In 1994 he astounded political pundits, and his parents alike (who chose to be with other son Jeb in Florida where it was anticipated he would win his bid for Governor– he didn’t) by beating incumbent Governor Ann Richards. A strong challenge in the Republican Primaries from Senator John McCain had Bush on the ropes for a short time. And after the Democratic Convention the Gore 'bounce' effect lasted for much longer than the Republican faithful anticipated. At the RNC Convention Bush was leading by 18 points in the polls but Bush strategist Karl Rove (tipped to be RNC Chairman) issued a warning that this would narrow (Rove correctly surmised that Bush had already secured his base while Gore had yet to lock in his party support) but Rove's voice of reason was clearly drowned out by the premature popping of champagne corks. The Republican hierarchy put the heat on Bush after Gore took the lead. Internally questions were being asked about whether Bush could win and even more questions were asked of how his campaign team was operating. Bush was again the underdog for the remaining weeks of the campaign; the campaign was really Gore's to lose.
The UK media have responded at best luke warm and at worst near defamatory to Bush's victory, no surprises there. The coverage of the US elections cast Bush in a fairly disparaging light. His intellectual ability was brought into serious doubt, one critic unkindly asked that when ignorance goes to $25 a barrel, he wanted the drilling rights to George W's head. He was born with not just a silver spoon in his mouth but the entire cutlery set and the only reason he entered the presidential race was to avenge Daddy's premature departure from the White House. His fathers White House was once described as feeling like 3pm on a Sunday afternoon at the dumbest country club in America and many Washington DC pundits believe this style will pass from father to son. So it is fair to say that everyone has fairly low expectations of the President George W. Bush administration.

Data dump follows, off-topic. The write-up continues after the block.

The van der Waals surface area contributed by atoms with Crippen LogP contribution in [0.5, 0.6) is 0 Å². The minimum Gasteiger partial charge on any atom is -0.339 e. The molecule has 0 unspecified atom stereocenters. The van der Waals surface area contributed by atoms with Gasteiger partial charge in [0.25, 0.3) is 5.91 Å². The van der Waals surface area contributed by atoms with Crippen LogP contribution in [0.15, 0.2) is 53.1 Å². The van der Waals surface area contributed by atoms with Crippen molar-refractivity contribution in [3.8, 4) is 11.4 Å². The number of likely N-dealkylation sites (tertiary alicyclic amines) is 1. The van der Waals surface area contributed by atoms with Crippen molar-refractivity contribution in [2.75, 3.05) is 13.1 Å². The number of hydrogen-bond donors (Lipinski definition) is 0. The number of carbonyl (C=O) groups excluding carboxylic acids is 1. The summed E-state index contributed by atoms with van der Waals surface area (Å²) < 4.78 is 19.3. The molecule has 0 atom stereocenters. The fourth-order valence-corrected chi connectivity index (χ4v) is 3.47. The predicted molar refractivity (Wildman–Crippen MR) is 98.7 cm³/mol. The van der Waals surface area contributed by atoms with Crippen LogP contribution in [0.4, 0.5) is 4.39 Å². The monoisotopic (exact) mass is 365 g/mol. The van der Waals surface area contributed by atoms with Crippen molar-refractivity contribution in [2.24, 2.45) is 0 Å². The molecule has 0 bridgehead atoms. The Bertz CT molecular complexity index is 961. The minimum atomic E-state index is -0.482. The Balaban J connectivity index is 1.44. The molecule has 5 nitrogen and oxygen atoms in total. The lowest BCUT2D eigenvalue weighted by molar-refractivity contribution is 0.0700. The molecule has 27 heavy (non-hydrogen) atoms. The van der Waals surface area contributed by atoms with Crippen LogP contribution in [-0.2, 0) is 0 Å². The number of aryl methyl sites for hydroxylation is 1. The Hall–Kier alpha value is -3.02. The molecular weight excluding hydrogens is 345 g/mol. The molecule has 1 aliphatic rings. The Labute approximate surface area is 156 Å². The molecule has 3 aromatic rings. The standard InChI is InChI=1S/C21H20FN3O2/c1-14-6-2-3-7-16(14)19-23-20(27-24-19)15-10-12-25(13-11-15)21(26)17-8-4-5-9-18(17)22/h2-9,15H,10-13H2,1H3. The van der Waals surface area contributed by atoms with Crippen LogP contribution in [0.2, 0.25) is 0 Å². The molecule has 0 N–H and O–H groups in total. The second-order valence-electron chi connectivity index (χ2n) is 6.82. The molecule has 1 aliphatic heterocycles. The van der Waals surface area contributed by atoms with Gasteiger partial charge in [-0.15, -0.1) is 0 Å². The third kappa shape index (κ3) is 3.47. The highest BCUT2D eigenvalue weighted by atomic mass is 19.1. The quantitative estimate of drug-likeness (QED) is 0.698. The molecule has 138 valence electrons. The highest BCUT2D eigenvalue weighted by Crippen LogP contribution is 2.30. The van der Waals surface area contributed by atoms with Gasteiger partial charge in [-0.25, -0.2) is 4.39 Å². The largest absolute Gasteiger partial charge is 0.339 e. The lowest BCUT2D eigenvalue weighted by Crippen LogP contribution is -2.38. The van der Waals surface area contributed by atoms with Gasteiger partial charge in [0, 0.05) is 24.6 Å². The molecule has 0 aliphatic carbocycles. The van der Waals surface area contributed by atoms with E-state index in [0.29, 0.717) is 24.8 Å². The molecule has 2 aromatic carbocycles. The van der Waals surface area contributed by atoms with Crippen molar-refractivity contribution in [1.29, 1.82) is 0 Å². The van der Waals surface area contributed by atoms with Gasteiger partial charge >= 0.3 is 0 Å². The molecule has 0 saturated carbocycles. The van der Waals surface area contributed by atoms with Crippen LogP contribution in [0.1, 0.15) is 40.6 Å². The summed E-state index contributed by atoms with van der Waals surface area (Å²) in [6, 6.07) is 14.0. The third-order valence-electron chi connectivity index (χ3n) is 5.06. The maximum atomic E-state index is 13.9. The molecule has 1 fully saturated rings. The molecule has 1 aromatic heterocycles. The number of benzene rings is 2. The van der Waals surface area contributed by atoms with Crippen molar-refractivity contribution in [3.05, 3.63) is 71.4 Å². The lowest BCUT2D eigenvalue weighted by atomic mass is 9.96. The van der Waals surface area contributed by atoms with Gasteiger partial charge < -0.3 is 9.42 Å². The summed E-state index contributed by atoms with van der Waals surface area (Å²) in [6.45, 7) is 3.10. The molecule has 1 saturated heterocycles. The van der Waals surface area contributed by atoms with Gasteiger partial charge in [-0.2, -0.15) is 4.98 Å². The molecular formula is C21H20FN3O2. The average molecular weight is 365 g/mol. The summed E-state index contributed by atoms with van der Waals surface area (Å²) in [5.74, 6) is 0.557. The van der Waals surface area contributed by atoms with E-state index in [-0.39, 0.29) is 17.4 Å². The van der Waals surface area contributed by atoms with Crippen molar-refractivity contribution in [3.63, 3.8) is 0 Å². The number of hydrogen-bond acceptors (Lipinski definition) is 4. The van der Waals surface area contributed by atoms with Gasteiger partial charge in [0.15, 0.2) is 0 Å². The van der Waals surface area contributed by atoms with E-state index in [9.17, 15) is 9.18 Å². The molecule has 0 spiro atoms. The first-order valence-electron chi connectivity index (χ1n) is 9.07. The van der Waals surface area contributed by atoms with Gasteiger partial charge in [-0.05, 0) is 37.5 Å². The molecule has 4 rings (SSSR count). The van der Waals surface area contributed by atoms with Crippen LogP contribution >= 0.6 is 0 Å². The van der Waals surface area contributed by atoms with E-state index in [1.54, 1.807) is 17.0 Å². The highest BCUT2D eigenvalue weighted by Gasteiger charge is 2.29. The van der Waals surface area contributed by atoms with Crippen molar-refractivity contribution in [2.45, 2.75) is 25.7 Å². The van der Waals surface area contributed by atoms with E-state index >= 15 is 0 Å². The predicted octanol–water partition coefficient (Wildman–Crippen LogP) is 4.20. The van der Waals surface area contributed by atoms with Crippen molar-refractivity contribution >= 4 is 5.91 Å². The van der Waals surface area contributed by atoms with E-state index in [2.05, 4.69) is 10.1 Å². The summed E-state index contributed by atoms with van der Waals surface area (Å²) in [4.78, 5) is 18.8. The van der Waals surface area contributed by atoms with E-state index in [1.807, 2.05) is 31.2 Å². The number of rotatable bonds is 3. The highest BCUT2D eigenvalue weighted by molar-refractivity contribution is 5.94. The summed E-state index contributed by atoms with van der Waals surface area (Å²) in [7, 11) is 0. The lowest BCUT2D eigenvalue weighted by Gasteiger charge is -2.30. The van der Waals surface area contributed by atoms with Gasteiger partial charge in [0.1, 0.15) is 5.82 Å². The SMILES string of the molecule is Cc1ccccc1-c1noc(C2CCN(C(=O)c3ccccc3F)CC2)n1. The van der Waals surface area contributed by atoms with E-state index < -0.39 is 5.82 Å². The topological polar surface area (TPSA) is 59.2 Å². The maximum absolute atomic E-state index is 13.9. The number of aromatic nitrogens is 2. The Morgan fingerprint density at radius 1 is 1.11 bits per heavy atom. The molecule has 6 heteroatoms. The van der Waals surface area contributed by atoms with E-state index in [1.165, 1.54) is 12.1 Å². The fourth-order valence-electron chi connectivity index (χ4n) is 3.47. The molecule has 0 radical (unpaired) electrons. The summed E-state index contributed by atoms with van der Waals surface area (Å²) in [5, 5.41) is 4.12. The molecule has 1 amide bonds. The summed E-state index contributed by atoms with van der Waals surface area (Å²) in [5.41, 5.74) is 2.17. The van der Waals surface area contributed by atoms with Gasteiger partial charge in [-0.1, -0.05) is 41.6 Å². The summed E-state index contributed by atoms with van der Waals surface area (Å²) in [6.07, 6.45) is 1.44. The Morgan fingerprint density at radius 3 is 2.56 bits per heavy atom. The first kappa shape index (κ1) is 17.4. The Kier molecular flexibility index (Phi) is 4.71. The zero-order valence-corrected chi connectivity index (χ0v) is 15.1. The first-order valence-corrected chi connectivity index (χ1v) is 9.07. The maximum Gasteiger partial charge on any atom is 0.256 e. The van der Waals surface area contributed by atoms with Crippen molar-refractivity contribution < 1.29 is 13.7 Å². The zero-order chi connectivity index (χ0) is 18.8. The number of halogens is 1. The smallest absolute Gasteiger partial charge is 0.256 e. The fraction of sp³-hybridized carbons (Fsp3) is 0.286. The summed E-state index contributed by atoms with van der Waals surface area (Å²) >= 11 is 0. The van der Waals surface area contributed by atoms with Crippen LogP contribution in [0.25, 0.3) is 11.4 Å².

But pundits underestimate Bush and his political instinct. The political lessons Bush has learnt in his short but successful political life will be lessons he takes with him to the White House. Bush has planned and prepared for this moment of transition for years, drawing from historical examples of administrations and their decisions, successes and failures, from President Washington to Clinton.
During the campaign, buried further down the media columns, there were a few minor character issues involving Gore. It was briefly touched on that Gore, more a child of Washington DC than a farmer from Tennessee, was groomed from birth to be president by his father, that he would trade in on his own ever moving principles for the sake of power (ask his wife Tipper about the very public u-turn she was forced to make on her stand over explicit music lyrics in order to placate Hollywood's big donors) and what about, what we shall kindly refer to as the half-truths that were a daily feature on the hustings?
Bush's greatest asset is his personality, there is a certain charm about him that is hard to dismiss, highlighted all the more by the wooden, robotic style of Gore. When you ooze charm you can hang the intellectual and policy debates. Some of America's most successful politicians have been academically challenged and yet have soared in the popularity ratings. To be able to secure the Republican presidential nomination and successfully manoeuvre through the politically charged landmines that surround the Grand Old Party and the religious right is a worthy achievement in itself.
There are many external factors that Bush and his team will not be able to control that will ultimately have a huge bearing on his legacy. Lacking in particular at the moment is one unifying issue that the country can rally behind as so many other presidents have had the advantage of. Perhaps Bush's greatest achievement for the country will be leading an administration that is able to transcend partisan politics.
- AUTHOR NOTE: Belinda McCammon is a expatriate Kiwi presently working for the UK Conservative Party as a press officer, based in Edinburgh. A former researcher for the NZ National Party she left NZ in May and worked for several months on the George W. Bush campaign in the Republican Campaign HQ. She can be contacted at email@example.com